Customer service is a must - especially for companies on the larger end of the scale. But does your team do the right things? Do they prioritise their users’ needs?
Service that functions properly not only contributes to more satisfied customers, but can lead to increased revenue. Really effective customer service builds a company's brand and brings with it great competitive advantages. There are examples of companies that have chosen to prioritise their customer service resources so much so that it defines the entire company.
American airline JetBlue is a prime example of a company that does this - and does it well.
It works both ways. Some brands are notorious for their poor customer service, which scares people away. A company whose customer service is often called into question is the Swedish cable provider, Comhem.
A well-functioning customer service team can mean the difference between success and failure. A dissatisfied user can be transformed into someone who is very pleased - if he or she is treated well. Poor performance on the part of your care team can spoil the experience for a client who was initially satisfied with the product or service.
Five musts regarding customer service:
Keep your promises. If the customer has been promised something, it is extremely important to really deliver on the promise. Communication of any delays or other setbacks are important; that customer service explain the cause of any ‘trouble’. Most people are much more understanding than you might expect, but they need to get the information about what went wrong.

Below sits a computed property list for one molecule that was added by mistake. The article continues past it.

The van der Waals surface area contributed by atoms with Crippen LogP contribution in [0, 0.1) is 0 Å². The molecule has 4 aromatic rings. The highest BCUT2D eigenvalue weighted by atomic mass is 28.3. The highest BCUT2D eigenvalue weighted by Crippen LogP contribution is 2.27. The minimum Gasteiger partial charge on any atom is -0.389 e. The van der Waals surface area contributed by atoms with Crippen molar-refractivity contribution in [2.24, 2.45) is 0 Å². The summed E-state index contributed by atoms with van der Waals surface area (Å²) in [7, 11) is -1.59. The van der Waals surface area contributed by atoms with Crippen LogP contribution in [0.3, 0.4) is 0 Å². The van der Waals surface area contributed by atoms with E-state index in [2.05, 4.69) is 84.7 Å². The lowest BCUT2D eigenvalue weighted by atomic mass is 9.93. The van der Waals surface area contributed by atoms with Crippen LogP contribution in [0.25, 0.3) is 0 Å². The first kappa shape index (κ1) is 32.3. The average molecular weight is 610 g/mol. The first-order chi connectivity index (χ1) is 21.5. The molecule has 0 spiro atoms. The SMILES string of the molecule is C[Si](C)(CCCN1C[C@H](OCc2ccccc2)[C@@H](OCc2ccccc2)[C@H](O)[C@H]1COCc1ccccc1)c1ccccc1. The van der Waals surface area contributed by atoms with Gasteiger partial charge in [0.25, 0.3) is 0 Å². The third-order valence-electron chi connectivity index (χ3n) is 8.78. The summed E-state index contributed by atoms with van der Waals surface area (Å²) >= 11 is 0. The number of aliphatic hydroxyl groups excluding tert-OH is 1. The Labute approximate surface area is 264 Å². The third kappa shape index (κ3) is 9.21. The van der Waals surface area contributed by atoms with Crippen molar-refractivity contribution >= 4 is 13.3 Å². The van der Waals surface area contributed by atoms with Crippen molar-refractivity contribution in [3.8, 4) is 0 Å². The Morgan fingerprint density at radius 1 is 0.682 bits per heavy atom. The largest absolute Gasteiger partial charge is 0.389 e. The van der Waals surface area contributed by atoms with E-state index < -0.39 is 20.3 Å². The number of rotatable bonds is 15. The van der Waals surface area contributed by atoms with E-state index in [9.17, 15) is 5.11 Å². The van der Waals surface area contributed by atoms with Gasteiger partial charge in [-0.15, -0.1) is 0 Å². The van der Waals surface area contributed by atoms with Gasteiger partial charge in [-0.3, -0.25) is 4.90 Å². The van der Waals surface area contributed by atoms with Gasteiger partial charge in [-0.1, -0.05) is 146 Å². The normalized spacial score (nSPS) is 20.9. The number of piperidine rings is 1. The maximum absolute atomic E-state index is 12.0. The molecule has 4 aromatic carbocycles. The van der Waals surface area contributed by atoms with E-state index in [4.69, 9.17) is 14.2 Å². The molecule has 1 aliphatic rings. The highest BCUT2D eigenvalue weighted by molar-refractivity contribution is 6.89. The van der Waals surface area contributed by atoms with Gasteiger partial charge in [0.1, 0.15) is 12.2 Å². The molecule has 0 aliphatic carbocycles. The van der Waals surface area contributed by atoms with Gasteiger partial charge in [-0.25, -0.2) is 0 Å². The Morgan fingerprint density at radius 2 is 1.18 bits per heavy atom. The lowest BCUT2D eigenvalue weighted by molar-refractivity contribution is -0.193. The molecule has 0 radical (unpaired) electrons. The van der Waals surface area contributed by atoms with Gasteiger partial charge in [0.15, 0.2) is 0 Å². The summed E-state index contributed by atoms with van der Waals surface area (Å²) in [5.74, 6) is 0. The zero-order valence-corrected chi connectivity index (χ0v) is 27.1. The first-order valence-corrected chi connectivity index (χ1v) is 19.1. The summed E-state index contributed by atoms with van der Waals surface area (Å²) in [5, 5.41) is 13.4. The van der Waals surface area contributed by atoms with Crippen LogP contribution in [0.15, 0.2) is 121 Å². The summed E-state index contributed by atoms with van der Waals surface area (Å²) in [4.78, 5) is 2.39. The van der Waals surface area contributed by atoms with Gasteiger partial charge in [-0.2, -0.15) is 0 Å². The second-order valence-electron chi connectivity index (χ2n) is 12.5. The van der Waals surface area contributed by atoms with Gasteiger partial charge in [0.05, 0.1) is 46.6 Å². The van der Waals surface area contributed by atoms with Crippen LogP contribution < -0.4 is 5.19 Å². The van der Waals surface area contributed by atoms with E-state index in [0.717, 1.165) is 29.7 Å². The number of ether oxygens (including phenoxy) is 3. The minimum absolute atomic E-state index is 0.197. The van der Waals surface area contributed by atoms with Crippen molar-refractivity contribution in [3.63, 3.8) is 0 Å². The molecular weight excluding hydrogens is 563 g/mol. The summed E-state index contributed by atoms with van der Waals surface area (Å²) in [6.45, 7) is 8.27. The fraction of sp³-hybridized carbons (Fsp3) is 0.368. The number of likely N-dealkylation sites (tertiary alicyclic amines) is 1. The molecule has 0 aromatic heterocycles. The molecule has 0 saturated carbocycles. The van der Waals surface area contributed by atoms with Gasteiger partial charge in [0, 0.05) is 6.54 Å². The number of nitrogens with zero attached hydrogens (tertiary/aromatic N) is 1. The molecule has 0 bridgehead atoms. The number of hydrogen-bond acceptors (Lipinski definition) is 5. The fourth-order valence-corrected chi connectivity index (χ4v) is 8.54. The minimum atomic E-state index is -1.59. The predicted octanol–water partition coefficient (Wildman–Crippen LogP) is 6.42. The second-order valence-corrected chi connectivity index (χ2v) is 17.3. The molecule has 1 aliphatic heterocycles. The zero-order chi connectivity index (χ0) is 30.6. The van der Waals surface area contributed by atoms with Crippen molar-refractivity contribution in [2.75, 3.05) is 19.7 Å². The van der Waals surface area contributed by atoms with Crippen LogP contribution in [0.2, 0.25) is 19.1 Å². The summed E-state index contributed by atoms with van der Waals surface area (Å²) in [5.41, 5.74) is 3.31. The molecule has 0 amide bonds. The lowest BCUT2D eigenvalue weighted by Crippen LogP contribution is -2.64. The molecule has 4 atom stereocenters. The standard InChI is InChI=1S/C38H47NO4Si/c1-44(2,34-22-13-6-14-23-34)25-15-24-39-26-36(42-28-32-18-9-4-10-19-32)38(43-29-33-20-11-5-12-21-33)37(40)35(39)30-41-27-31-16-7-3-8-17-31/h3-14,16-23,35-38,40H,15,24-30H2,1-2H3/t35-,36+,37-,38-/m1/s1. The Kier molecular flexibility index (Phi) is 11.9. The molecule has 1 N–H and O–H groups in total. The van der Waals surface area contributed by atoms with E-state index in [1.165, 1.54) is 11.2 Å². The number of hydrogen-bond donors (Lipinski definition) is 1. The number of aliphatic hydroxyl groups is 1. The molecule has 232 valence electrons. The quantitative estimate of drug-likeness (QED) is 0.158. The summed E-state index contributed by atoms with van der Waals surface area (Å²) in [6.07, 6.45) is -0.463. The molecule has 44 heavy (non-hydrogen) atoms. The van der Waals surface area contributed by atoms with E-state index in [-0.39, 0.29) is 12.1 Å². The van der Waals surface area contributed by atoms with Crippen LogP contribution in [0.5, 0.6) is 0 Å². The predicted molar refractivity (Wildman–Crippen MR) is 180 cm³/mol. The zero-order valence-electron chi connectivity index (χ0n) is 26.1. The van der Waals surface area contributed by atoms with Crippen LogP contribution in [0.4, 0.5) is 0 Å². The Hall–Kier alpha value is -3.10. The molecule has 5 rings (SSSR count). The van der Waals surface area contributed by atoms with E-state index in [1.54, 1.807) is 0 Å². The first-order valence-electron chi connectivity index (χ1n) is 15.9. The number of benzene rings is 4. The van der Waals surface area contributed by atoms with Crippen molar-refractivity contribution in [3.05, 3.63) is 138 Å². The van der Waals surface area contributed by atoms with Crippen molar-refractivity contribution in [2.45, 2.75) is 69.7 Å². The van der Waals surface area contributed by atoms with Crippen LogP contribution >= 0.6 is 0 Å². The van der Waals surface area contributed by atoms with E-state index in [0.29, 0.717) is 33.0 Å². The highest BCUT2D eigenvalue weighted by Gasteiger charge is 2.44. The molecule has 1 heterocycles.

Speed and thoughtfulness are qualities that all customer care employees must possess - as well as knowledge of their company what it offers. US cable TV provider Time Warner failed to keep their promise to users, which had consequences in social media. A media monitoring tool that allows you to listen to social media reactions can mitigate the consequences when something goes wrong.
You want to be a customer of a company you can trust. And perhaps most importantly, you must be able to rely on customer service. Effective expectation management for unhappy or demanding users does not start with arguing. Sony Playstation hired a professional public relations firm to communicate the delay of a new game, but their approach only made things worse.
How does customer service perform? How long do they take before responding? Are they perceived as professional representatives of your organisation? These types of questions are important to ask, and it is possible to systemise the improvement process. When courier delivery services company, FedEx, was captured on film delivering a package in a somewhat heavy-handed manner, it went viral (and not in a good way).
Give your customer service team the recognition they deserve - they are, after all, the face of your organisation. Make sure they’re listening properly - and that they have the support they need to perform.